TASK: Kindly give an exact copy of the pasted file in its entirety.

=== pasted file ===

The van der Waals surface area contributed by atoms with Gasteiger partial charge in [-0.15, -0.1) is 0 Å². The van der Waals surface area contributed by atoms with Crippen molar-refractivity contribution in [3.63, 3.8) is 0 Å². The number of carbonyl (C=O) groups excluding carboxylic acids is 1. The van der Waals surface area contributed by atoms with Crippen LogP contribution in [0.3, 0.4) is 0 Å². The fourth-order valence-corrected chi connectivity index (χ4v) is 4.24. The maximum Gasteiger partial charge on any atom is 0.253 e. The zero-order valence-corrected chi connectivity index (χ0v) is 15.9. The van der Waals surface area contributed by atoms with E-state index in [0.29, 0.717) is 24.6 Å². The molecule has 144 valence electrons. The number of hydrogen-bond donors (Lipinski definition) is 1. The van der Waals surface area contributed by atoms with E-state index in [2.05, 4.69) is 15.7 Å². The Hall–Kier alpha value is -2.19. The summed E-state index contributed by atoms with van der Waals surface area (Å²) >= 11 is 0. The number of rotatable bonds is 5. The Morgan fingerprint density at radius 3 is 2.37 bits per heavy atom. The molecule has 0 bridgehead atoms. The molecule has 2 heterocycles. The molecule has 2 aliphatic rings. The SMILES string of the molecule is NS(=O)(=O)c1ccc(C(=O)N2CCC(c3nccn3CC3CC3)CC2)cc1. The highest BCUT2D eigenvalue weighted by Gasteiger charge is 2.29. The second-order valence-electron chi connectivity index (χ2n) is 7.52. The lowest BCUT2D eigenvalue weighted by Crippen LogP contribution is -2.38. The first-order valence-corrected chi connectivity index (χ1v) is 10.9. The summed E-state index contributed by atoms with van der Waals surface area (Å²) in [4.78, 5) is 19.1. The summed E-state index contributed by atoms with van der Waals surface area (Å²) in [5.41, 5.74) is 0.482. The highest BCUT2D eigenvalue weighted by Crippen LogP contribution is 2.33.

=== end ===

The van der Waals surface area contributed by atoms with Gasteiger partial charge in [-0.15, -0.1) is 0 Å². The van der Waals surface area contributed by atoms with Crippen molar-refractivity contribution in [3.63, 3.8) is 0 Å². The number of carbonyl (C=O) groups excluding carboxylic acids is 1. The van der Waals surface area contributed by atoms with Crippen LogP contribution in [0.3, 0.4) is 0 Å². The fourth-order valence-corrected chi connectivity index (χ4v) is 4.24. The maximum Gasteiger partial charge on any atom is 0.253 e. The zero-order valence-corrected chi connectivity index (χ0v) is 15.9. The van der Waals surface area contributed by atoms with E-state index in [0.29, 0.717) is 24.6 Å². The molecule has 144 valence electrons. The number of hydrogen-bond donors (Lipinski definition) is 1. The van der Waals surface area contributed by atoms with E-state index in [2.05, 4.69) is 15.7 Å². The Hall–Kier alpha value is -2.19. The summed E-state index contributed by atoms with van der Waals surface area (Å²) >= 11 is 0. The number of rotatable bonds is 5. The Morgan fingerprint density at radius 3 is 2.37 bits per heavy atom. The molecule has 0 bridgehead atoms. The molecule has 2 heterocycles. The molecule has 2 aliphatic rings. The SMILES string of the molecule is NS(=O)(=O)c1ccc(C(=O)N2CCC(c3nccn3CC3CC3)CC2)cc1. The highest BCUT2D eigenvalue weighted by Gasteiger charge is 2.29. The second-order valence-electron chi connectivity index (χ2n) is 7.52. The lowest BCUT2D eigenvalue weighted by Crippen LogP contribution is -2.38. The first-order valence-corrected chi connectivity index (χ1v) is 10.9. The summed E-state index contributed by atoms with van der Waals surface area (Å²) in [4.78, 5) is 19.1. The summed E-state index contributed by atoms with van der Waals surface area (Å²) in [5.41, 5.74) is 0.482. The highest BCUT2D eigenvalue weighted by Crippen LogP contribution is 2.33.